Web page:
Chancellor Jeremy Hunt pledged to deliver the "core" plan for a high-speed rail line across the north of England as he gave his Autumn Budget – without recommitting to building a new station in Bradford.
The Conservatives promised to build Northern Powerhouse Rail (NPR) – a new line between Manchester and Hull with a new stop in Bradford – when they won the 2019 general election.
But the future of the project was thrown into doubt when it was scaled down by former Prime Minister Boris Johnson last year.
There was fresh hope in October when, in an interview with ITV Calendar, his successor, Liz Truss, committed to building NPR in full, including the new Bradford station.
But after Ms Truss was replaced by Rishi Sunak, Downing Street said that promise would be shelved.
Today, Jeremy Hunt gave a broad commitment to go ahead with Northern Powerhouse Rail, without setting out the detail.
He said: "Smart countries build on their long term commitments rather than discard them, so today I confirm because of this decision, we will deliver the core Northern Powerhouse Rail."
Northern leaders have long argued the case for NPR, saying investment would bring billions of pounds to the regional economy.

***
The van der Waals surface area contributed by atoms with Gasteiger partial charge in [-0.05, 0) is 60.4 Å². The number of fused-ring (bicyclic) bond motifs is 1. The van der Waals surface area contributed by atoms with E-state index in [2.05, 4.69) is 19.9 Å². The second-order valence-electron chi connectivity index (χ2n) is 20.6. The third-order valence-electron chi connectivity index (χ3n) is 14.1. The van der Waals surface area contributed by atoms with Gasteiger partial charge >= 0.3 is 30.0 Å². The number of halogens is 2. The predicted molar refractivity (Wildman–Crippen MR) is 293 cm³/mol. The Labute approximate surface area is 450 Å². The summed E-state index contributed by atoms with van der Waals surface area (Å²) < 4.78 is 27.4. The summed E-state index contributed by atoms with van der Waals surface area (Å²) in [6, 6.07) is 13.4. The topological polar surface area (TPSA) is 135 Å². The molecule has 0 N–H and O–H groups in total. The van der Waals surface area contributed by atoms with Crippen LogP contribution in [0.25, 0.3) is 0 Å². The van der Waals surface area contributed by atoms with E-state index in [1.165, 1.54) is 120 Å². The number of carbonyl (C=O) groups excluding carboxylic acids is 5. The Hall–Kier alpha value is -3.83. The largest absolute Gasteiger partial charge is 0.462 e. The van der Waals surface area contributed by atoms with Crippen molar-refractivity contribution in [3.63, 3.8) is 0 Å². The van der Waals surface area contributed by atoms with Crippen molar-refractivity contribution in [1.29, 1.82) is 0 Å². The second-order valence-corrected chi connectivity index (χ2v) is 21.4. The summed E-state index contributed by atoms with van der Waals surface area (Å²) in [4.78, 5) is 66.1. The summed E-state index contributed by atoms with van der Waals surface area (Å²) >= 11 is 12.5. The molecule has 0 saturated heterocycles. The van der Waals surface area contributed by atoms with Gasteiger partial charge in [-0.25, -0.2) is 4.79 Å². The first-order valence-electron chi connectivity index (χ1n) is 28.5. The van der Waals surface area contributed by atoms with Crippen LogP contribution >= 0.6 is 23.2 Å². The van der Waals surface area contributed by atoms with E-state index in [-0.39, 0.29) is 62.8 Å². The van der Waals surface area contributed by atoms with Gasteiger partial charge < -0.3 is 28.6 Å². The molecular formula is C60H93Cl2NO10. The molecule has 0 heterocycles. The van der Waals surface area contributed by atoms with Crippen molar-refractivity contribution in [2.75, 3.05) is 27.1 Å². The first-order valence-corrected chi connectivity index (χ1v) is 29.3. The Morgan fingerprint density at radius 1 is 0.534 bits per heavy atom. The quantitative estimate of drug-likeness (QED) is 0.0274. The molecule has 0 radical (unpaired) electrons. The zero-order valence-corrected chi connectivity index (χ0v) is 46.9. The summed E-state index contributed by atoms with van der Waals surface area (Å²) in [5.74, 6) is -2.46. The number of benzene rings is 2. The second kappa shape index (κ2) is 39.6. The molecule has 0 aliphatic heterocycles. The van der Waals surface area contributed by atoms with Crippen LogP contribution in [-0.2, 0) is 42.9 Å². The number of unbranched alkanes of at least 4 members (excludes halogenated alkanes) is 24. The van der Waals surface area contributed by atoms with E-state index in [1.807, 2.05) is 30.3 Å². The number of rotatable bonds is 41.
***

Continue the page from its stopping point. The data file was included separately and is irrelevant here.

A new station for Bradford – one of the worst connected cities in the country – was seen as a key part of the plan.
But that element of the proposals was dropped from the government’s £98bn Integrated Rail Plan (IRP) tabled last year, with a promise to upgrade the existing network instead.
The IRP also shelved the eastern leg of the HS2 project which would have served Leeds.
The chancellor's latest announcement has been criticised by those backing the full NPR scheme.
Shadow transport secretary Louise Haigh said: "Rishi Sunak told voters he would deliver Northern Powerhouse Rail in full - before abandoning it at the first opportunity.
"A lost decade of broken Tory promises has left the north with second-rate infrastructure, and rail services in crisis, holding the economy back."
She said a Labour government would deliver the project in full.
Henri Murison, chief executive of the Northern Powerhouse Partnership, said: "The government is selling the North short by not committing to Northern Powerhouse Rail all the way across the Pennines through Bradford, as well as on to Hull by an electrified line."
West Yorkshire Mayor Tracy Brabin called Mr Hunt's announcement a "u-turn".
She said: "Our common enemy should be inflation and inequality, yet Jeremy Hunt has taken aim at levelling up with his u-turn on Northern Powerhouse Rail in full, and by forcing local authorities to hike council tax to plug the blackhole in their budgets.
"Despite the chancellor’s rhetoric, record levels of inflation will have a devastating impact on public services as we enter into a recession."
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